Oklahoma GOP Congressman James Lankford looks set to start as favorite to replace retiring Sen. Tom Coburn in the special election set for November.
His main threat for the seat, Rep. Tom Cole, announced Sunday that he will sit out the race, giving the two-term congressman a huge leg-up for the GOP nomination.
Another potential threat to Lankford, state Attorney General, Scott Pruitt has also bowed out of the Republican primary while Rep. Jim Bridenstine, is said to be "leaning against a run," according to The Hill
Lankford, a two-term congressman, whose district is based on Oklahoma City, announced his candidacy Monday afternoon at a press conference. The Hill said Coburn is likely to endorse him.
Lankford told The Associated Press he wanted to press for "conservative solutions that most Americans believe in."
"We're facing serious issues," he said. "We can either complain about it or try to step in and solve it."
The winner of the Republican primary is considered a shoo-in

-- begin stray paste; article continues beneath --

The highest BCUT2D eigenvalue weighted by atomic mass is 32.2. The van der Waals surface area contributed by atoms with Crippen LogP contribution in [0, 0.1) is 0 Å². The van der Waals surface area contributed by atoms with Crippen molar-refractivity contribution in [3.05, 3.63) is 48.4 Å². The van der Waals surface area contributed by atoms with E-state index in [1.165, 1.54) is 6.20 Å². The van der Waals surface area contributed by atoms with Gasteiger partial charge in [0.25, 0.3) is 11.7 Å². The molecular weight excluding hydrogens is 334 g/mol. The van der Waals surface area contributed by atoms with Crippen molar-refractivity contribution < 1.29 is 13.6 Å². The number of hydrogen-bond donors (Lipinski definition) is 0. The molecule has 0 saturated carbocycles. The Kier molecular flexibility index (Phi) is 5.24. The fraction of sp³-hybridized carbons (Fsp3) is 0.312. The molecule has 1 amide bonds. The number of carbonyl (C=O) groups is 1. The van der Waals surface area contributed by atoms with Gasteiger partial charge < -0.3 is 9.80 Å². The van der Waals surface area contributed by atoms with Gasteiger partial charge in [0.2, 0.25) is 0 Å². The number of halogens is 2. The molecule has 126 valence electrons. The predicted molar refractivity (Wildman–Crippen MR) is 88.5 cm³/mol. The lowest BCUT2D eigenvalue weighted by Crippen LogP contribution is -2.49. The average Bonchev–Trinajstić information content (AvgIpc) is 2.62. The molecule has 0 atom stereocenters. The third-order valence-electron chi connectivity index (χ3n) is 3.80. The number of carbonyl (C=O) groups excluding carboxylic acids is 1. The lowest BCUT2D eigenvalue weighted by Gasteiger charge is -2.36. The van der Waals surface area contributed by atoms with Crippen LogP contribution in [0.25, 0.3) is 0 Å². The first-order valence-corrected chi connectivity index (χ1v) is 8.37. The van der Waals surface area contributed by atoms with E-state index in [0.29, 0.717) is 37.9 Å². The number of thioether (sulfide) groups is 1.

for the seat in the deep red Sooner State.
Others who have been mentioned as possible Republican primary candidates include Oklahoma House Speaker T.W. Shannon, whose possible candidacy is said to have garnered interest among conservative groups. The Speaker is well connected to the Baptist and Native American communities, according to The Hill.
Another name mentioned is former Rep. J.C. Watts who left the House in 2003. Shannon is a former aide to Watts.
A longtime director of a youth summer camp, Lankford was a political unknown when he emerged from a crowded Republican primary field in 2010 to win the U.S. House seat. He won re-election in 2012 and was the only member of Oklahoma's House delegation to not face a GOP primary opponent that year.
Cole, who has often been named as a potential successor to Hose Speaker John Boehner, said he would not run for the election Sunday, citing the power he wields within the House of Representatives.
"My seniority, my membership on three major committees, my position as a subcommittee chairman on the Appropriations Committee and my role as a Deputy Whip in the Republican Conference make me much more valuable to Oklahoma and the Fourth District in the House than I could be as a freshman U.S. Senator," he said.
Pruitt also said he could do more for the state by staying put.
"At present, my choice is clear: it is serving as Oklahoma's Attorney General, where I can continue to lead the fight for the preservation of our freedoms and constitutional system," he said.
Coburn, who is a strong conservative, is being treated for prostate cancer
. He said he was stepping down because he did not want to make public service his career. The senator is a physician by training.
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